/UAE Coronavirus financial relief measures may be deathtrap for expats. Meanwhile, overseas debt harassment escalates.

UAE Coronavirus financial relief measures may be deathtrap for expats. Meanwhile, overseas debt harassment escalates.

As countries around the world go into lockdown in response to the Coronavirus pandemic, businesses and individuals face the possibility of financial ruin. Expats in the UAE are no exception.

The UAE has imposed severe restrictions on movement inside the country, grounding flights, sealing the border, and has ordered almost everyone in the country to stay at home. For the expat community in the Emirates, roughly 80% of the country’s 9.4 million population, that means their incomes have ground to a halt.

“Even in the best of times, life in the UAE can be extremely expensive,” comments Radha Stirling, CEO of Detained in Dubai and Due Process International, “Most expats depend on credit cards and personal loans to comfortably survive in Dubai; and businesses rely heavily on lines of credit when dealing with suppliers. In the absence of revenues or salaries, it will be simply impossible for families or companies to weather this crisis without incurring enormous debt; and debt can be extremely dangerous in the UAE.”

The Emirates federal government has announced a significant stimulus package to support those individuals and businesses adversely impacted by the Covid-19 outbreak, including a one month deferral for payments on personal loans, including mortgage loans, and up to 3 months for retail loans. The nation’s banks have also signalled that they will be flexible about negotiating new instalment plans for large sum borrowers.

But Stirling warns such measures are a double-edged sword for expats. “No one knows how long this lockdown may last. Even if these measures are not merely a PR stunt (which they may well be), deferrals are not waivers, and by the end of this crisis expats who have been without income for several weeks or months will find themselves faced with compounded bills and no money to pay them. Expats who are looking optimistically forward to an understanding lender to renegotiate their payment plans, and who are kicking the can down the road on credit, are very likely to fall off a debt cliff when this is all over.”

Stirling cautions that UAE banks have a history of ruthlessness when it comes to debts, particularly in times of economic crisis. “After the Global Financial Crisis of 2008-2009, we saw local banks abruptly demand full payment on long term loans, sudden property foreclosures, and seizures of businesses, almost all of which were accompanied by criminal cases that resulted in the wrongful imprisonment of expats at unprecedented levels. It is inevitable that the UAE, over the coming weeks and months, will experience a tremendous number of bounced cheques and loan defaults as a result of the lockdown measures, and these will be treated as criminal fraud and breach of trust by banks in the Emirates. Any expats unlucky enough to still be in the country will face arrest and incarceration, and anyone who has been able to return to their home countries will likely be sentenced in absentia and have their name listed on Interpol.”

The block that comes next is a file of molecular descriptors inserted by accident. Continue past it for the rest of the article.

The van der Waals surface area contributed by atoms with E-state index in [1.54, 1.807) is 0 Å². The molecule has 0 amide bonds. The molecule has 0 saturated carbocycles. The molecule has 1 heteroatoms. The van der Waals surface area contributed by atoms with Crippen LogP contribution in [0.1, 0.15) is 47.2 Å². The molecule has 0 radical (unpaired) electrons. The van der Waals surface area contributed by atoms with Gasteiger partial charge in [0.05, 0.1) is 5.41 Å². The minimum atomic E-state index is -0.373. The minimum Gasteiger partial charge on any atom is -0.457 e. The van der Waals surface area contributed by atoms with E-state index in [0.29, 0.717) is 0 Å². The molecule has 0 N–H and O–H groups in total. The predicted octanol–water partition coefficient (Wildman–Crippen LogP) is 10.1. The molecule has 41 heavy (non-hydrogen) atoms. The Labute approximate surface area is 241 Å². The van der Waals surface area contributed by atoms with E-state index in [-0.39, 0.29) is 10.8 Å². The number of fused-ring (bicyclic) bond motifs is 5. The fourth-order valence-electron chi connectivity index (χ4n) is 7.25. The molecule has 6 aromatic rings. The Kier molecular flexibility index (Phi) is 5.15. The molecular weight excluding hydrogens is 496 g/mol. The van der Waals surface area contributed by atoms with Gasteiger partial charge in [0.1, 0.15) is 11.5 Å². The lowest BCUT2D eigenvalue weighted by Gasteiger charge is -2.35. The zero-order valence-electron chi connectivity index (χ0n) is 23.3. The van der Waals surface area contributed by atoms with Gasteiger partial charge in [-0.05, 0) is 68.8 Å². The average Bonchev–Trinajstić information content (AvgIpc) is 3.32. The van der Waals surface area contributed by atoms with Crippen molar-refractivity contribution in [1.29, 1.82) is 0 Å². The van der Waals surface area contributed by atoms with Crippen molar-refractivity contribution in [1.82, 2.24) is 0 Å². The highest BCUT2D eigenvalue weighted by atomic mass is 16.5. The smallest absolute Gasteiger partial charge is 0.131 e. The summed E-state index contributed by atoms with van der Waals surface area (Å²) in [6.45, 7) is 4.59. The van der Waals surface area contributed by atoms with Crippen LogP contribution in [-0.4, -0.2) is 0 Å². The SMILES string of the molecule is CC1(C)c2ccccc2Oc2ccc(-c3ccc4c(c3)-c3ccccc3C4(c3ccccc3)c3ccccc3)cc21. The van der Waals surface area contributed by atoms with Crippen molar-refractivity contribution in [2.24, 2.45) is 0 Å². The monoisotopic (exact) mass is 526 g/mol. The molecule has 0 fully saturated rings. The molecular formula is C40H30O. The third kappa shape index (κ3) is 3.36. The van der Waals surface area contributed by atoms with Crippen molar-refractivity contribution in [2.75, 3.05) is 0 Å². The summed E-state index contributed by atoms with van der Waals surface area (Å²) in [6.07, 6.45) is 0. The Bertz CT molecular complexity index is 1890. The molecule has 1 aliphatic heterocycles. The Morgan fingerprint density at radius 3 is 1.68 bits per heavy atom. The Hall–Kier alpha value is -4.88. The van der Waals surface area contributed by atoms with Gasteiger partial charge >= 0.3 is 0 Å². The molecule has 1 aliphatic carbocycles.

Stirling notes that UAE banks have actually intensified their harassment of debtors who have already left the country. “As local banks have been forced by the government to offer limited concessions to debtors inside the UAE, they have nevertheless increased their bullying tactics against debtors who returned home before the crisis, despite the fact that most of these people are also enduring country-wide lockdownsand total loss of income. We have had a major increase in the number of people contacting our office who are suffering incessant abuse by UAE banks, threatening them with Interpol Red Notices, harassing their family and employers, and trying to extort impossibly high payments from them, even as they are on forced unpaid leave due to the lockdowns.”

UAE banks have recommended borrowers to contact lending agents to seek restructuring of their loan agreements, and Stirling says that is a good idea, but that expats need to take extra precautions. “Communicating with the banks is beneficial, even if they are inflexible, just because it provides evidence against any claim of intention to defraud the lender; but we strongly recommend for people to enlist the help of a professional debt negotiator to avoid what would otherwise be an inevitable escalation by the banks to filing a criminal complaint.

The bulk of cases our organisation deals with are financial disputes such as these, so we can see a major storm coming on the horizon for expats in Dubai. Deferrals and reduced interest on loans do not substitute for lost income; the appearance of relief for people and businesses may lull expats into a false sense of security, but by this Summer, the reality of compound debt will make many wish they had escaped and sought help when the crisis first hit.”


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